How to trust Jesus in the storms of life

3 mins read
Jesus calms the storm
Christ in the storm on the Sea of Galilee. Rembrandt, Public domain, via Wikimedia Commons

A great storm is tamed. A great calm comes. It’s followed by great awe. That was the disciples’ experience in that boat. Creaturely fear was replaced by holy fear. And the difference was Jesus and faith.

Jesus had just been preaching but was then on his way into gentile territory. He had been preaching about hearing the word of God, about letting the word of God grow like a seed in the soil of your soul. He talked about faith, the power of faith as small as even a mustard seed. Faith is meant to grow, Jesus taught. Faith, he said, can grow so big that even others may find shelter in it (cf. Mk 4:30-32). If you let it. If you trust.

June 23 – Twelfth Sunday in Ordinary Time

Jb 38:1, 8-11

Ps 107:23-24, 25-26, 28-29, 30-31

2 Cor 5:14-17

Mk 4:35-41

But the disciples are not there yet. Their faith is still weak when measured against their fear. When the “great” storm comes, they — experienced fishermen — are frightened out of their wits! Theirs is an altogether human fear, primeval and weak; it’s the sort of fear we feel when nature reminds us how small and weak we are. Which explains the desperation, the urgency, and even the rudeness of their prayer: “Teacher, do you not care that we are perishing?” (Mk 4:39). It’s a prayer, however impolite, we perfectly understand.

But the miracle: “Quiet! Be still!” The great calm comes (cf. Mk 4:40). Jesus, by his word, governs not just the demons but the elements too. This is the word he is asking the disciples to take into their hearts, this almighty word. This is the word he’s asking his disciple to trust.

Storms of our lives

Which is the question this story poses to us: Do we trust Jesus in the storms of our lives? Yes, it is understandable that we are sometimes frightened, sometimes suddenly. Yes, our prayers may be a bit urgent and rude sometimes. But still, do we trust? Do we believe in the power of Jesus? Do we believe in the word of God? Do we believe God cares? Do we believe he can calm the storm? We may, undoubtedly, like the things Jesus says, we may love him and worship him, but do we trust him?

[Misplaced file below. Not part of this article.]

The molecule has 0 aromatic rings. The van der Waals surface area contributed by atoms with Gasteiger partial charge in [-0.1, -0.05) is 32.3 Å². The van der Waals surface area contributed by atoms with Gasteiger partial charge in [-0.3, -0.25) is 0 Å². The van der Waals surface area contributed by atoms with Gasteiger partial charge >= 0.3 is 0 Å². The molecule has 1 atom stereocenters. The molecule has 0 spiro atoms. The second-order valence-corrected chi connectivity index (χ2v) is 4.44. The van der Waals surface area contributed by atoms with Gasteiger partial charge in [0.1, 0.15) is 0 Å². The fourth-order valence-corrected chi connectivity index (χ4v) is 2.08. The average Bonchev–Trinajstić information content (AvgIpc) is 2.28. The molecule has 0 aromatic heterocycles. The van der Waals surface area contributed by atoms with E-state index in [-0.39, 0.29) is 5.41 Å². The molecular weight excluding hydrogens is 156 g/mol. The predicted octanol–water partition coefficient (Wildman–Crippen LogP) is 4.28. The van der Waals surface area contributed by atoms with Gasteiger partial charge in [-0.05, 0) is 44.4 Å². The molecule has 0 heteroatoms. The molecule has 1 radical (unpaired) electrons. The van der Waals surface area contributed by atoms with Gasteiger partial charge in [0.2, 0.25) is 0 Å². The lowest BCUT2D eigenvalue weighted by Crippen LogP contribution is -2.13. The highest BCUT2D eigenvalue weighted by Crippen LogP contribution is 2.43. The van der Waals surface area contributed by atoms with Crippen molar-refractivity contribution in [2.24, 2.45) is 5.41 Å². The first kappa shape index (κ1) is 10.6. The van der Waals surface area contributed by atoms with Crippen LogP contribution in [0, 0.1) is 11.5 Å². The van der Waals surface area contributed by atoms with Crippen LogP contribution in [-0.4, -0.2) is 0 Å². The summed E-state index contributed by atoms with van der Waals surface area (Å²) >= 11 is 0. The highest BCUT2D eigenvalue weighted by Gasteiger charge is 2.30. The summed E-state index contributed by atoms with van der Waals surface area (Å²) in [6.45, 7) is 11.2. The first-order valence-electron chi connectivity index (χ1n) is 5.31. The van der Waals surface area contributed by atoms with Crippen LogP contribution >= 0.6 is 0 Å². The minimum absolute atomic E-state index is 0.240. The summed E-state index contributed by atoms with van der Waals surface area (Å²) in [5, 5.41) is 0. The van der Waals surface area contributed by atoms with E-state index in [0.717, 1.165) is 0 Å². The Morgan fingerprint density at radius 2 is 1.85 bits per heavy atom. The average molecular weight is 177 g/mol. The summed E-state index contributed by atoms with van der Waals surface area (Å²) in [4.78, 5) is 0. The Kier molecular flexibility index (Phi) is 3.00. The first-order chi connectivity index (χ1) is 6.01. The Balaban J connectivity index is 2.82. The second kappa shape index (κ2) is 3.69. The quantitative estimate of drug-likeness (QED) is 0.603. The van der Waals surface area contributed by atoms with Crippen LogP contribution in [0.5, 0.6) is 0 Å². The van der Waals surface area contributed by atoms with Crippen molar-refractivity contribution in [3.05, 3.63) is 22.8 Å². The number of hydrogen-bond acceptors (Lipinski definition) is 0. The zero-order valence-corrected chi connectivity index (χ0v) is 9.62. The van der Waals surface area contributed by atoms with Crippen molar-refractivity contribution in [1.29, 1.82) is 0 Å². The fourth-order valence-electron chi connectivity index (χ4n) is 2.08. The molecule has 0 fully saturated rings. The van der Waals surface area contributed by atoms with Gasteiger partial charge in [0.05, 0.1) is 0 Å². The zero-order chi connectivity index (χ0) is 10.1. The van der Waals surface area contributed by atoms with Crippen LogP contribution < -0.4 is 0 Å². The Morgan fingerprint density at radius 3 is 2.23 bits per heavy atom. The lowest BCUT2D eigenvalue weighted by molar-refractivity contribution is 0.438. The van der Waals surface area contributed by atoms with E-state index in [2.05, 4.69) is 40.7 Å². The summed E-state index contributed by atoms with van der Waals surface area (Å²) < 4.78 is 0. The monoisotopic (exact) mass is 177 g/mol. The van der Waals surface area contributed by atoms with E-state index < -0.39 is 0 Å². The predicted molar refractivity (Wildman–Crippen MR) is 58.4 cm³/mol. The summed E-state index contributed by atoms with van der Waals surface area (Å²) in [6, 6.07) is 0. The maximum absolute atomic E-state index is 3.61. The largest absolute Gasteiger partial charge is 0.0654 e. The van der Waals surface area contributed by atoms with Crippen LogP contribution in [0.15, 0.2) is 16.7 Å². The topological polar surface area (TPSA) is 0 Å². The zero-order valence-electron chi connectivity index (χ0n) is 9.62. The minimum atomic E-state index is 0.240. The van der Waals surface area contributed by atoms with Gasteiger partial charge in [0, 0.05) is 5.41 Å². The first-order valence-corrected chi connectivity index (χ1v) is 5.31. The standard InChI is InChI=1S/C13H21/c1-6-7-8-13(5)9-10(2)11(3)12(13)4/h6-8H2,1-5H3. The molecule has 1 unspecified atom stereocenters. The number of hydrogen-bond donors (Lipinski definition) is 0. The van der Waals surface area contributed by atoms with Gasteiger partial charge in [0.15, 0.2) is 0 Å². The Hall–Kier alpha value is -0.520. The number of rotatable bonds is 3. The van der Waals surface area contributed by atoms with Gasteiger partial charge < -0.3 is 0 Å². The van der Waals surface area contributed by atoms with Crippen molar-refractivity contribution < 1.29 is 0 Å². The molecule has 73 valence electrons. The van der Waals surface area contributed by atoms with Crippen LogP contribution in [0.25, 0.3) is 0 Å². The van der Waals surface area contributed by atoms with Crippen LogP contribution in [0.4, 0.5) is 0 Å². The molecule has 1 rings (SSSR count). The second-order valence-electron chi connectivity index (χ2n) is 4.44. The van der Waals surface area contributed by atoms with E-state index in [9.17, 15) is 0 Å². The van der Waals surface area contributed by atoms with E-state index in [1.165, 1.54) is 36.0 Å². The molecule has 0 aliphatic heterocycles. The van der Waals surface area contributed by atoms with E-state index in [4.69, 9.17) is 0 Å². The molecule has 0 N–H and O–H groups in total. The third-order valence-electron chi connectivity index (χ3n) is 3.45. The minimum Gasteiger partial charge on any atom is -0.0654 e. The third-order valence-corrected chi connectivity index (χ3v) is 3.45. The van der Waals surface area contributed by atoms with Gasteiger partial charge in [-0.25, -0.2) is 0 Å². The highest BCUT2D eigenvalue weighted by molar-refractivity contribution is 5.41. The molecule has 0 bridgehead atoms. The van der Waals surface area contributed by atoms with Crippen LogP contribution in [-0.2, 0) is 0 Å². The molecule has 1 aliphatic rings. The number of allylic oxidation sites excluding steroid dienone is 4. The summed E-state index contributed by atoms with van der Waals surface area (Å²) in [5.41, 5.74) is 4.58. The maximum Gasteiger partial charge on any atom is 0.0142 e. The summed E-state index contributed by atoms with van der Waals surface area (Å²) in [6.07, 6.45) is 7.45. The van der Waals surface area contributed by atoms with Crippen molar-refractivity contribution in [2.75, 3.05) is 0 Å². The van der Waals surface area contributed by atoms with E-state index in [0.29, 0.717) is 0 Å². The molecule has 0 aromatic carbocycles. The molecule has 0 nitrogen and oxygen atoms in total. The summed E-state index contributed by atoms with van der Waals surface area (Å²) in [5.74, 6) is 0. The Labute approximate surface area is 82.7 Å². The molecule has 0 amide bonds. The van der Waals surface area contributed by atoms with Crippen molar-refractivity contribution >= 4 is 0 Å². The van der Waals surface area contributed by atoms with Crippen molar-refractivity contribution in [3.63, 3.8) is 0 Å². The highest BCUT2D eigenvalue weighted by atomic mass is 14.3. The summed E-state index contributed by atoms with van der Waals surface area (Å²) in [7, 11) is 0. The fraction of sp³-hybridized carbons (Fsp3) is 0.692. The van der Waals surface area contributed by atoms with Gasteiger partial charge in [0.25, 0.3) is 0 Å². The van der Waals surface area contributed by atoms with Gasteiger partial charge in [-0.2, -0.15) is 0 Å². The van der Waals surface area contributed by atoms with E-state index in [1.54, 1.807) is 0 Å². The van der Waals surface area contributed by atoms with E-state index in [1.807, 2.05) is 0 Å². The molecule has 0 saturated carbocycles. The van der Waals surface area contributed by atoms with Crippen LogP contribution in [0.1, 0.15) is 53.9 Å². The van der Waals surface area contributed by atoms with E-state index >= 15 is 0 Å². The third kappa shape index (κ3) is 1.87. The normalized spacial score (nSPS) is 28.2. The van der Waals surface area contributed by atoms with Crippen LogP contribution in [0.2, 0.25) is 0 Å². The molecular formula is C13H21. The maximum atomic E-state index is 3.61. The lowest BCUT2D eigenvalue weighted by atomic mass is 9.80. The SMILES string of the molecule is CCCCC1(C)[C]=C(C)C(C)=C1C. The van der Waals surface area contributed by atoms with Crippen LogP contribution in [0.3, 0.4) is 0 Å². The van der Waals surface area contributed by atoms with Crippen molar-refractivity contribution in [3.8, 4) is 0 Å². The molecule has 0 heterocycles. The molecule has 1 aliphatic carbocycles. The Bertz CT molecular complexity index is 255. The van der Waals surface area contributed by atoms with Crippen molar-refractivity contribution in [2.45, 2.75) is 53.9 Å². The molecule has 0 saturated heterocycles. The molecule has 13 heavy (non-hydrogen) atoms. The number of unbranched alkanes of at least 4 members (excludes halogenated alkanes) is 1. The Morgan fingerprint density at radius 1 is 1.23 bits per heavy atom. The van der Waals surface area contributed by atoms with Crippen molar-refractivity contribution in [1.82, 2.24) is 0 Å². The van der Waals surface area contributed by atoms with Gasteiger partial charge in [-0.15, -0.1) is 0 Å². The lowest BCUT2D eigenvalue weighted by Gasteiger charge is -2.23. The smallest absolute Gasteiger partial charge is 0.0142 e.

To be honest, these are not easy questions to answer. For some folks, you see, the storms are still raging. Whatever the storms, whatever they look like, still for many, there is no calm yet. Which is why this passage is also a challenge; it makes us ask questions about our own faith, about how much we really trust God. Do we really? I’ll be honest: some days I am completely ruled by fear. Some days it is not just that I think God is sleeping, I think God is just gone. The transition from great storms to great calm often is not as smooth as this story suggests.

Sometimes, the storms go on and on. We shouldn’t be sentimental about it. The faith Jesus says we must have is hard; the fear we have is real.

But that’s precisely the spiritual and more important point of this story. It’s a visceral point. Yes, the storms of life are great; but still, we have nowhere else to turn but to Jesus. And yes, that’s difficult at times; yes, Jesus seems to be asleep at times, not fearful like we are; which can be disturbing, like he doesn’t care what we’re going through. But it’s precisely in that moment, fearful and feeling just like that, that we should not give up but persevere in prayer. Faith, real faith, is not easy. Nor is real prayer. Didn’t Jesus point to that pushy widow (cf. Lk 18:1-8) and say we should pray like that? That, I think, is one of the lessons of this story, that we can go to Jesus with our angry, frightened prayers. He can take it. In fact, I suspect they are better than our calmer prayers. Because they’re probably more honest. Just keep praying.

Now great calm will come, and great awe too. That is revealed truth. But it just doesn’t happen without faith. Calm and holy fear do not come without trust. Which is why all I can say, as a fellow disciple in the boat with you, sometimes holding on for dear life too, is this: Just don’t stop praying! For only he can calm the waters, the one “whom even the wind and sea obey” (Mk 4:41). You better believe it.

Father Joshua J. Whitfield

Father Joshua J. Whitfield is pastor of St. Rita Catholic Community in Dallas and author of “The Crisis of Bad Preaching” (Ave Maria Press, $17.95) and other books.